Call Ken Starr

A little more on the dashing little-girl fancier Jeffrey Epstein:

Saturday evening, federal agents carried out a search of his townhouse on the Upper East Side of Manhattan, according to witnesses who spoke to the Miami Herald’s Julie K. Brown, who has reported extensively both on Epstein’s alleged crimes and on a deal he received from the US attorney in Miami in 2008 during an investigation involving more than 30 underage victims.

Epstein is currently being held in New York, and is expected to be arraigned on Monday at a bail hearing in federal court in Manhattan. An anonymous source told the Herald they believe the hearing could allow Epstein to escape trial: “If they grant him bail, he has enough money that he will disappear and they will never get him.”

That’s what I’ve been thinking. He’d do a Polanski. He’d do that in a heartbeat, and then no doubt all the hipsters would rush to defend him the way they did Polanski. They’d be crazy to grant him bail.

The bureau collected copious evidence, and in 2008, Epstein pleaded guilty to the solicitation of prostitution and procurement of minors for prostitution. However, because of deal made with former US attorney (and current US secretary of labor) Alexander Acosta, Epstein did not receive a long sentence.

It’s touching the way these guys stick together.

As Vox’s Jane Coaston and Anna North reported:

The FBI had prepared a 53-page sex crimes indictment for Epstein in 2007 that could have sent him to prison for life, according to the Herald. Instead, he cut a deal with Alexander Acosta, then the US attorney in Miami, which allowed him to serve just 13 months — not in federal or state prison, but in a private wing of a Palm Beach county jail.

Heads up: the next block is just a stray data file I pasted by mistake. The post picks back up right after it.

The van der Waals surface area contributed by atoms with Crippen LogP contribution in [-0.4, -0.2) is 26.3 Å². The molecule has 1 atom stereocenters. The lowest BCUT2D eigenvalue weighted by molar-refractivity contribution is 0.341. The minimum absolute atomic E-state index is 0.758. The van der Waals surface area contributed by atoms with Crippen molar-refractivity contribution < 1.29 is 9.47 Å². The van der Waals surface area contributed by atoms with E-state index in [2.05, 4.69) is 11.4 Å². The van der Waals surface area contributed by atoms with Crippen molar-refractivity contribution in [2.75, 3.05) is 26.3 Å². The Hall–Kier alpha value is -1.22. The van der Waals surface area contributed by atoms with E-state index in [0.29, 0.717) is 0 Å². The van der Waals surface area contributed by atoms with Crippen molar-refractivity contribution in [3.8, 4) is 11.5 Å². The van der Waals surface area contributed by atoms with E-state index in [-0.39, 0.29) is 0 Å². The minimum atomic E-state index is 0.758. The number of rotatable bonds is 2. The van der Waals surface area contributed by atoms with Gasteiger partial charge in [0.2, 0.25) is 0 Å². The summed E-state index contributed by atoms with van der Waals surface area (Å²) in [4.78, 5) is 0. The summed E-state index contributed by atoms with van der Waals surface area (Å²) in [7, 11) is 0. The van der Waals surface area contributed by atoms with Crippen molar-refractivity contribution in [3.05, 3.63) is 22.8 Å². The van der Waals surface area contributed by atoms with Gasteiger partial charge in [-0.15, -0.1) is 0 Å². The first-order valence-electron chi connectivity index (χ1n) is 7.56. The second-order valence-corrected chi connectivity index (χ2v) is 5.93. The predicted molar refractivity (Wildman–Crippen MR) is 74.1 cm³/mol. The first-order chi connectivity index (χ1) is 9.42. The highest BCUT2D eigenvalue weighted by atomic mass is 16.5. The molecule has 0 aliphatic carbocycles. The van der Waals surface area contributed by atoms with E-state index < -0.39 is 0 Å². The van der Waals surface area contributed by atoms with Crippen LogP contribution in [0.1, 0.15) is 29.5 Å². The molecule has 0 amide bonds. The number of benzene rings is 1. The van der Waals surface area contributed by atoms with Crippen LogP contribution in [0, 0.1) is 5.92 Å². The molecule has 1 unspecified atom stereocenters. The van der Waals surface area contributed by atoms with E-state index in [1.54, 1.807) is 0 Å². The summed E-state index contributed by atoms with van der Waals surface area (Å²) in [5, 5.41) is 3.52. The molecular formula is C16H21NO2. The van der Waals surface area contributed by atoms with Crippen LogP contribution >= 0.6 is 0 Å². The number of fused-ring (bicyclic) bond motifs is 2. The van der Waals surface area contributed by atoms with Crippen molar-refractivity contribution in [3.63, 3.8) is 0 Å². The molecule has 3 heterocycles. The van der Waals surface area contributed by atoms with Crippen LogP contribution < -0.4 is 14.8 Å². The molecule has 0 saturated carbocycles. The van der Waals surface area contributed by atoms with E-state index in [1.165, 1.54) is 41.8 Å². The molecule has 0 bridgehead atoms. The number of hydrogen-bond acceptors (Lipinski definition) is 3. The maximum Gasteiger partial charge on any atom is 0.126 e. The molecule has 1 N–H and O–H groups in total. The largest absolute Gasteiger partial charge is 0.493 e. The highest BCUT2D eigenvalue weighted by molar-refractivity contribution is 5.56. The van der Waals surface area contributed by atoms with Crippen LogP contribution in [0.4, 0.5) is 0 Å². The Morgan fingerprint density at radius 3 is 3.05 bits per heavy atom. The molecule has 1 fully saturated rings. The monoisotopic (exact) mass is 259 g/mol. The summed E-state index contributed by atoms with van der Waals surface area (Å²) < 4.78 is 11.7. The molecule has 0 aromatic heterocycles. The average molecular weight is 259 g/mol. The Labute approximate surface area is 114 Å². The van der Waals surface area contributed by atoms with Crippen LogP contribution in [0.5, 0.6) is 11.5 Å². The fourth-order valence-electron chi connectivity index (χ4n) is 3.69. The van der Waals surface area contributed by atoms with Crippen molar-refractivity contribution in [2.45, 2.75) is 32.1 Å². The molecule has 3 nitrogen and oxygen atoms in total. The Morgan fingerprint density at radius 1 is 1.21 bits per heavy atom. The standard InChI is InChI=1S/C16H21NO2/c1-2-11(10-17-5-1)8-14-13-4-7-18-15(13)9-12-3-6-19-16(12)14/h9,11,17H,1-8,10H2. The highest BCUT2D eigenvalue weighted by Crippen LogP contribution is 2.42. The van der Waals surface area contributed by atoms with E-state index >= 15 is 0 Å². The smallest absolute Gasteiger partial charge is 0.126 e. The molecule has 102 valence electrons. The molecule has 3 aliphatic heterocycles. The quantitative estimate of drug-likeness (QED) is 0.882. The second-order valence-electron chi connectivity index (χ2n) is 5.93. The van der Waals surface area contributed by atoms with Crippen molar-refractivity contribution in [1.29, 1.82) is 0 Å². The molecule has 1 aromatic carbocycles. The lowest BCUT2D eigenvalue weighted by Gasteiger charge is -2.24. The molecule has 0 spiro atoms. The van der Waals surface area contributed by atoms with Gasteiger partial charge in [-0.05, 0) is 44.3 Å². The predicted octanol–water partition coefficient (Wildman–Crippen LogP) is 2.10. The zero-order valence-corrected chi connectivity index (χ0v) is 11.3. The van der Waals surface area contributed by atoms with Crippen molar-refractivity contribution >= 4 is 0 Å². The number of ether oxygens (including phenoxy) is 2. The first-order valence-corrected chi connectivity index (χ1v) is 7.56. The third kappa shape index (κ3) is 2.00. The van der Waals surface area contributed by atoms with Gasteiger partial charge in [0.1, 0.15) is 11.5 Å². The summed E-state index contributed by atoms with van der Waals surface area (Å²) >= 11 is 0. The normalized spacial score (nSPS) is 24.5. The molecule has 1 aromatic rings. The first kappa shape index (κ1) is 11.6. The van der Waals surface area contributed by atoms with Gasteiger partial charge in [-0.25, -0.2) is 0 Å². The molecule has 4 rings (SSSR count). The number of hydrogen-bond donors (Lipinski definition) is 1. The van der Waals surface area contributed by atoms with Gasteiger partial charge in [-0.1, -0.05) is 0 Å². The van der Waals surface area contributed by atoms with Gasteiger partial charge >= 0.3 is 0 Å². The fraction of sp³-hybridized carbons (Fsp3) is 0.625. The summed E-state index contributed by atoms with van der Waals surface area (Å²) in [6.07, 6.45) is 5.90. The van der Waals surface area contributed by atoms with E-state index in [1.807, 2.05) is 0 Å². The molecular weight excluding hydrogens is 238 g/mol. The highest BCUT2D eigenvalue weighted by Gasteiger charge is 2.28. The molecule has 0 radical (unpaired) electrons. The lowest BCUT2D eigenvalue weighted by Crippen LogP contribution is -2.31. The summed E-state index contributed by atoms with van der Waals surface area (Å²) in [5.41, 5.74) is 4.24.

He was granted work release to go to a “comfortable office” for 12 hours a day, six days a week, despite the fact that the Palm Beach Sheriff’s Department prohibited work release for sex offenders.

Epstein’s deal, called a “non-prosecution agreement,” granted immunity to “any potential co-conspirators,” meaning that if any of Epstein’s powerful friends were involved in his crimes, they would face no consequences. And Acosta agreed that the deal would be kept secret from the victims, preventing them from showing up in court to try to challenge it.

I did a post about the deal some time ago, but I don’t remember the part about no consequences for his powerful friends. I think I do remember the keep it secret from the victims part. God this stuff is sickening.

In February, a federal judge ruled the non-prosecution agreement to be unconstitutional. US District Judge Kenneth A. Marra said that the deal violated the 30-plus accusers’ right to speak with prosecutors about the terms of the arrangement.

But in late June, the Department of Justice declined to invalidate that deal. Prior to this decision, accusers had hoped Marra’s ruling would lead to the case being reopened.

What DoJ was that? Oh, the one that’s at the mercy of Donald Trump. That DoJ.

Them that’s got shall get, them that’s not shall lose.

Attorneys for two of Epstein’s alleged victims said they hope that these latest charges will finally bring the financier to justice.

“It’s been a long time coming — it’s been too long coming,” attorney David Boies told the Daily Beast. “It is an important step towards getting justice for the many victims of Mr. Epstein’s sex trafficking enterprise.”

Connections. He’s got connections.

The financier met many a powerful person as an investment banker at Bear Stearns, and later as the head of his own financial firm that exclusively caters to billionaires. He once described the famous people with whom he associates as a “collection,” and his well-connected lawyers, Kenneth Starr and Alan Dershowitz, were key to his light sentencing in the 2008 federal case.

Kenneth Starr. Rich, isn’t it?

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